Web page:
In the West, he is considered one of the most famous artists critics of the Chinese regime.
On June 4, the Chinese dissident caricaturist Badiucao revealed his appearance (he did not give his name, only showed a face) and spoke about the pressure from the Chinese Communist Party. According to him, in an attempt to calculate the cartoonist, the police threatened the man’s parents and promised to take revenge on him.
Badiucao, also known as Buddy (“buddy”), revealed his identity on the anniversary of the end of the Tiananmen Square massacre. In 1989, at this site, Chinese authorities used tanks to stifle student protests, which killed at least 200 people. When this happened, Buddy was still young, but, according to him, it was these events that led to his formation as an artist.
From Shanghai student to dissident artist
In 2007, Buddy watched a pirate film with his classmates at law school when he suddenly switched to a documentary recording. The three-hour picture was devoted to events in Beijing’s Tiananmen Square in April-June 1989. At first, cadres were demonstrated by groups of students protesting against government actions, and towards the end, tanks intervened. They blocked the rally road, and then shot them. The military campaign lasted from the night of 3 to 4 June and led to the death, according to various sources, from 200 to 1000 people.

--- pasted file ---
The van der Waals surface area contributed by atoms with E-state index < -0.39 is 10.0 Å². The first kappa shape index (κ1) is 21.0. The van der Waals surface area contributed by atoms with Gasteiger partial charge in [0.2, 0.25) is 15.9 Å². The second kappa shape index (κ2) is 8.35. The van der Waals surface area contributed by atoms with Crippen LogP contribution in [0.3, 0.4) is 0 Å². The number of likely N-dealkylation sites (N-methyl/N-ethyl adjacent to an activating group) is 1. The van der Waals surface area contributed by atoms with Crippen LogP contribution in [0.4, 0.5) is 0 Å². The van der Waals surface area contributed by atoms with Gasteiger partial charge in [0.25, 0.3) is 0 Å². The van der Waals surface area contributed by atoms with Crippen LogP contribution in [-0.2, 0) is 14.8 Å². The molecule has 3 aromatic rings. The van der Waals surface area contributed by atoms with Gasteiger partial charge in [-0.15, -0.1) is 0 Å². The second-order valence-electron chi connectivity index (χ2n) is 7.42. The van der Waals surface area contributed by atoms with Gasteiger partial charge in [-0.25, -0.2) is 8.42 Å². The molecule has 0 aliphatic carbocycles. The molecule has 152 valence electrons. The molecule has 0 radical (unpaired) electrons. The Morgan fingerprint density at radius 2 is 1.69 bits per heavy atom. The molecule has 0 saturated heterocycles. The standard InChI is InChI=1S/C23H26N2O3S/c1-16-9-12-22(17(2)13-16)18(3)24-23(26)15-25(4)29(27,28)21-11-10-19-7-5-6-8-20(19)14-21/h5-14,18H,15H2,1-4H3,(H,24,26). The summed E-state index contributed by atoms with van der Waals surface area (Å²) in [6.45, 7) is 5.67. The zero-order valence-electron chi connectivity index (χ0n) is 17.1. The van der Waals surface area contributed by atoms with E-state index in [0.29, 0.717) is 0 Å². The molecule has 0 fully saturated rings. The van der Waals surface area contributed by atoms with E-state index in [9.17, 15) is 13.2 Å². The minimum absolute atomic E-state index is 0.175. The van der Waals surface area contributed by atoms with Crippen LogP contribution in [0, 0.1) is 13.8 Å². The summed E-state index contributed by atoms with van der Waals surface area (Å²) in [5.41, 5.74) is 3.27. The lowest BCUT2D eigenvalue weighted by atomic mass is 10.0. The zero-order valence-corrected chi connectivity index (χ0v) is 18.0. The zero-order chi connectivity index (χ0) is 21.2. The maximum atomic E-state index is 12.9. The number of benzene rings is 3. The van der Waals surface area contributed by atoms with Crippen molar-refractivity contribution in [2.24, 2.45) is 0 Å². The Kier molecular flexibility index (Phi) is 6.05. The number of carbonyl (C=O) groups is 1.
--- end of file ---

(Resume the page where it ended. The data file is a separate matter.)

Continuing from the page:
For four young men a little over 20, this record was shocking. As Buddy recalls, he was never interested in politics and grew up in an ordinary working-class family of Shanghai. When the authorities dispersed the students, he was only three years old, but archival footage turned his view of the homeland upside down. He thought: “Why did I not know about what happened before? What was the name of the dead? Did it really happen? ”
In 2009, Buddy completed his studies and immigrated to Australia, not wanting to stay at home because of government policies. “We have always been told that a new era has begun, that we have forgotten about the past and we live well. But that documentary convinced me that China has not changed, and under the leadership of the Communist Party will never change, ” says Buddy to The New York Times.